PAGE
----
Archive | Lubrication Management & Technology

30

9:00 am
July 15, 2016
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Battery-Driven Grease Gun

1607mtprod20pTLGB 20 battery-driven grease gun has an integrated grease meter to dispense the proper amount of lubricant for an application. A rechargeable 20-V lithium battery delivers extended service life. A built-in light illuminates the work area. The gun dispenses as many as 15 grease cartridges/battery charge and has two flow rates adjustable for specific application. Pressures to 10,000 psi can be achieved.

SKF USA Inc.
Lansdale, PA
skfusa.com

142

4:05 pm
July 11, 2016
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Use These Steps to Introduce New Lubes

Part of of the process equipment of the mechanism close-up.

The process of introducing new lubricants to your plant calls for great care, communication, and attention to details.

By Ken Bannister, MEch Eng (UK), CMRP, MLE, Contributing Editor

New lubricants are introduced into plant environments every day. There can be several reasons behind this type of move: a purchase-cost-reduction or purchase-bid program; new equipment for which the manufacturer’s specified lubricant isn’t currently stocked on site; promotion of a specialty lubricant as a way to solve a specific equipment problem; or some form of lubrication-management initiative. Unfortunately, most new lubricants are introduced in an informal, non-controlled manner with little or no communication between the reliability/maintenance, engineering and/or purchasing departments—or much consideration of the impact that the new product can, and will, have on the maintenance and operation of the physical plant.

With no structured lubrication program in place, the mixing of lubricants—greases and oils—can be endemic. This situation is a major cause of lubricant and premature bearing failure due to the cross contamination of base oils and/or additive packages. For example, a product containing acidic additives added to one containing base or alkaline additives can very quickly neutralize a lubricant’s effectiveness and protection ability, often resulting in catastrophic failure. Anyone who has toiled over implementing a lubrication-management program knows that allowing a new lubricant into a plant environment must be formalized and controlled. This process is not necessarily easy.

An essential part of any quality lubrication-management program is an initial consolidation process that reviews and documents all current lubricant products on site, where they are used, and how they are stored, handled, transferred, and delivered to minimize contamination of lubricants and bearings. This essential engineering process, performed by the lubricant manufacturer, looks for opportunities where more modern, often less expensive, products can be standardized for use across the site to replace all redundant, unsafe, and out-of-date oils and greases, and minimize the number required to operate the plant safely and effectively. In many facilities, the number of lubricants stocked and used after consolidation can be less than half the original count. For this standardization to begin, the consolidation process must determine all possible lubricant compatibility issues and propose suitable engineered lubricant change-out/flushing operating procedures.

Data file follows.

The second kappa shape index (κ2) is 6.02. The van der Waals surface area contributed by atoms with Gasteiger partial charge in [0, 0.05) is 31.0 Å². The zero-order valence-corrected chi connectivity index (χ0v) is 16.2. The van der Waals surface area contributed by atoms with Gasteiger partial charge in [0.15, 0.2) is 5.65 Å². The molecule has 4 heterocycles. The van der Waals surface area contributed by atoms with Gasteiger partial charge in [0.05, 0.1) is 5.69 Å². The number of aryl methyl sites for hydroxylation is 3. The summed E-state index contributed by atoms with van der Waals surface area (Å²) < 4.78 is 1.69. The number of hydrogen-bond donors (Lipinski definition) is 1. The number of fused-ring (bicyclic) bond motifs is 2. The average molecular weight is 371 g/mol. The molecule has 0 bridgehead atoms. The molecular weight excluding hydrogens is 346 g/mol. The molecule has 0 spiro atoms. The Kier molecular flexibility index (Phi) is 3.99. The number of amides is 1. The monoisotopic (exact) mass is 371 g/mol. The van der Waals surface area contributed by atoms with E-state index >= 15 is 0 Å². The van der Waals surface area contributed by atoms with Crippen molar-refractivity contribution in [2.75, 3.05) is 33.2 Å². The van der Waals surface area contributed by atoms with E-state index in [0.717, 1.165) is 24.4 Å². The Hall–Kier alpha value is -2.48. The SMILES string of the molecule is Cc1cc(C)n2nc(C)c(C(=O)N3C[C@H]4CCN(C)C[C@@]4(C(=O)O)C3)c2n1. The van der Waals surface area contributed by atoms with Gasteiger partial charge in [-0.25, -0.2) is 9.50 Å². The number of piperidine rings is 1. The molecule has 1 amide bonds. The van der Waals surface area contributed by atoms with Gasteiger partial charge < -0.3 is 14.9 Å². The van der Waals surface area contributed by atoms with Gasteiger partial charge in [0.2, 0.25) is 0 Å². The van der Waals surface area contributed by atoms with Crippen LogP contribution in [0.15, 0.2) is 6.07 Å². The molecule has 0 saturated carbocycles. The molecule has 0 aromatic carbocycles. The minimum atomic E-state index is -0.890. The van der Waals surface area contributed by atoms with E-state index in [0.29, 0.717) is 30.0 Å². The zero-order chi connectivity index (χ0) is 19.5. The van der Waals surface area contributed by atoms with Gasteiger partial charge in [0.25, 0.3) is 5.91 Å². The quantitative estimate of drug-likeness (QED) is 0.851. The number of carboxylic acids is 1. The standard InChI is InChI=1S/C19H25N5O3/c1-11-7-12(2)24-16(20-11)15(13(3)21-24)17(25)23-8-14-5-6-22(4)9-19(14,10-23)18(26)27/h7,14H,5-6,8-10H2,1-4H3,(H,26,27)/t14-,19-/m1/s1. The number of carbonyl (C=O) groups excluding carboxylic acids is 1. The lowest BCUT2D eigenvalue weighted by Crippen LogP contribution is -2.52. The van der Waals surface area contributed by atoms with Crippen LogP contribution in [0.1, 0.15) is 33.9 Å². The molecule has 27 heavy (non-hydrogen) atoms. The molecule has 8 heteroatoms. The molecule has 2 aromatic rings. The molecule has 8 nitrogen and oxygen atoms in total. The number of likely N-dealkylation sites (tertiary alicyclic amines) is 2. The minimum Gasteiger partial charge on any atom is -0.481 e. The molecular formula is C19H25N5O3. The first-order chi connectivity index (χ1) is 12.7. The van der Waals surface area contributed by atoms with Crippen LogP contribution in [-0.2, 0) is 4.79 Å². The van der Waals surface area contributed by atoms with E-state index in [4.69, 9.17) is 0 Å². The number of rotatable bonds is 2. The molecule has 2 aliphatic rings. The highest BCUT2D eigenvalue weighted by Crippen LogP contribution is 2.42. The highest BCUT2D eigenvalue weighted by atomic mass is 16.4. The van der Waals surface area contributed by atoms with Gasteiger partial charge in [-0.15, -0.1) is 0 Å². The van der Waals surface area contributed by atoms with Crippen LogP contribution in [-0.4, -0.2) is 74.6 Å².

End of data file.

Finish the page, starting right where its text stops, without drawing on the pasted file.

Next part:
Once a list of new lubricants is finalized, the plant must take the following steps to formalize the program:

  1. Prepare a formal approved-lubricant list for purchasing-department personnel and set up a blanket purchase-order for the approved products.
  2. Inform all affected stakeholders of the impending change(s) to an approved-lubricant list.
  3. Remove all non-approved lubricant stock from the plant.
  4. Develop a stock rotation/control procedure for all approved lubricants.
  5. Obtain up-to-date MSDS sheets for all approved lubricants and remove all non-approved MSDS sheets.
  6. Purchase dedicated (color-coded) storage and transfer equipment for all approved lubricants.
  7. Purchase labels for all approved lubricant reservoirs.
  8. Change all lubrication filters.
  9. Develop a lubricant change-out flushing procedure and systematically change out all non-approved lubricants in all machine reservoirs; re-label reservoirs.   
  10. Update lubricant-inventory-control software with lube specification, supplier, manufacturer, code numbers, min/max levels, and inventory-turn rate.
  11. Update affected preventive-maintenance (PM) job tasks in the CMMS (computerized maintenance-management system) to reflect new lubricant changes.
  12. Update any recommended changes to PM schedules in the CMMS.
  13. Update equipment manuals to reflect new lubricant changes.
  14. Update Bill of Materials (BOMs) in the CMMS.
  15. Update changes to the lubricant disposal procedure.
  16. Update any changes to reporting requirements in the CMMS.
  17. Perform staff training for change awareness, product handling and safety issues, and product disposal.
  18. Inform production.
  19. Develop a new-lubricant trial/approval procedure for any non-approved oil or grease introduced into the plant.

After a consolidation program has been implemented, only approved lubricants can be brought into the plant for regular use. This policy, however, does not exclude introduction of a new lubricant into the plant on a trial basis. Should a new lubricant trial be required, a formal request must be made to the reliability/maintenance group by completing a “Lubricant Trial Request Form.” That group, in turn, will oversee the lubricant trial.

Typical trial-request-form attributes

A good trial-request form should have enough relevant information to enable the trial to take place and collect enough relevant data from which a yes/no approval decision can be made upon the trial’s completion. The form must elicit answers to all of the W5 questions—Who, What, When, Where, Why, and How—and document the test results. (This translates to seven sections total.)

  1. Who? Contains the name, title, department, and contact details of the trial requestor, as well as details of the lubricant supplier and manufacturer name and primary contact persons. It also provides the person(s), title(s), and department performing the trial.
  2. What? Contains the trial lubricant specification data that will include its name, oil or grease, base-oil type, viscosity, VI (viscosity index) rating, additives, virgin-oil sample datasheet #/attachment, MSDS sheet, expected compatibility issues with other approved products, seals, and production raw materials.